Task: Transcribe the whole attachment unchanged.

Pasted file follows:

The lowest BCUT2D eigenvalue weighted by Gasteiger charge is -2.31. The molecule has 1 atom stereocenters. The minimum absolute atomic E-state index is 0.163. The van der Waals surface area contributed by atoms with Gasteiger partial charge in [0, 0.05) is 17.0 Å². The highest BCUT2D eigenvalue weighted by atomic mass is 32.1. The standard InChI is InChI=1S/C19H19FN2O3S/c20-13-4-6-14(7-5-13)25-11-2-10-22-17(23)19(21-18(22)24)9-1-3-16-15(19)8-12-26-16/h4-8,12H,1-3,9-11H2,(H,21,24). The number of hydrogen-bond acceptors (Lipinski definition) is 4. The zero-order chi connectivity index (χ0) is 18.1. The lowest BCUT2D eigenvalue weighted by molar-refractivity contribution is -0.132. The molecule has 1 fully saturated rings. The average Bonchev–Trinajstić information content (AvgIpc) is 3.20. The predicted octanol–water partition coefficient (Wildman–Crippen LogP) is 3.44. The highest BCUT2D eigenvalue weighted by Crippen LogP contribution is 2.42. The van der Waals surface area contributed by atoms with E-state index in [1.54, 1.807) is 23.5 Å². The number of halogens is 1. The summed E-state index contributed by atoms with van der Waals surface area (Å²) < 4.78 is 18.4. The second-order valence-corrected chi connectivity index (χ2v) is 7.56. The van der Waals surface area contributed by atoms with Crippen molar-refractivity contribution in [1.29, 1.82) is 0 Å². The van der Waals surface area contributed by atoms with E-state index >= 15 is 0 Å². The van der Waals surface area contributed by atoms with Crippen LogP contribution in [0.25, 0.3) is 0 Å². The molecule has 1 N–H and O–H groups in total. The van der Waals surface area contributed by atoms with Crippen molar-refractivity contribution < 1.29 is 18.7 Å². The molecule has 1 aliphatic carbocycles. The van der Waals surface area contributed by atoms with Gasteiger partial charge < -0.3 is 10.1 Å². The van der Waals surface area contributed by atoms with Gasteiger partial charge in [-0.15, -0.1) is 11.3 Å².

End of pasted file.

The lowest BCUT2D eigenvalue weighted by Gasteiger charge is -2.31. The molecule has 1 atom stereocenters. The minimum absolute atomic E-state index is 0.163. The van der Waals surface area contributed by atoms with Gasteiger partial charge in [0, 0.05) is 17.0 Å². The highest BCUT2D eigenvalue weighted by atomic mass is 32.1. The standard InChI is InChI=1S/C19H19FN2O3S/c20-13-4-6-14(7-5-13)25-11-2-10-22-17(23)19(21-18(22)24)9-1-3-16-15(19)8-12-26-16/h4-8,12H,1-3,9-11H2,(H,21,24). The number of hydrogen-bond acceptors (Lipinski definition) is 4. The zero-order chi connectivity index (χ0) is 18.1. The lowest BCUT2D eigenvalue weighted by molar-refractivity contribution is -0.132. The molecule has 1 fully saturated rings. The average Bonchev–Trinajstić information content (AvgIpc) is 3.20. The predicted octanol–water partition coefficient (Wildman–Crippen LogP) is 3.44. The highest BCUT2D eigenvalue weighted by Crippen LogP contribution is 2.42. The van der Waals surface area contributed by atoms with E-state index in [1.54, 1.807) is 23.5 Å². The number of halogens is 1. The summed E-state index contributed by atoms with van der Waals surface area (Å²) < 4.78 is 18.4. The second-order valence-corrected chi connectivity index (χ2v) is 7.56. The van der Waals surface area contributed by atoms with Crippen molar-refractivity contribution in [1.29, 1.82) is 0 Å². The van der Waals surface area contributed by atoms with E-state index >= 15 is 0 Å². The van der Waals surface area contributed by atoms with Crippen LogP contribution in [0.25, 0.3) is 0 Å². The molecule has 1 N–H and O–H groups in total. The van der Waals surface area contributed by atoms with Crippen molar-refractivity contribution < 1.29 is 18.7 Å². The molecule has 1 aliphatic carbocycles. The van der Waals surface area contributed by atoms with Gasteiger partial charge < -0.3 is 10.1 Å². The van der Waals surface area contributed by atoms with Gasteiger partial charge in [-0.15, -0.1) is 11.3 Å².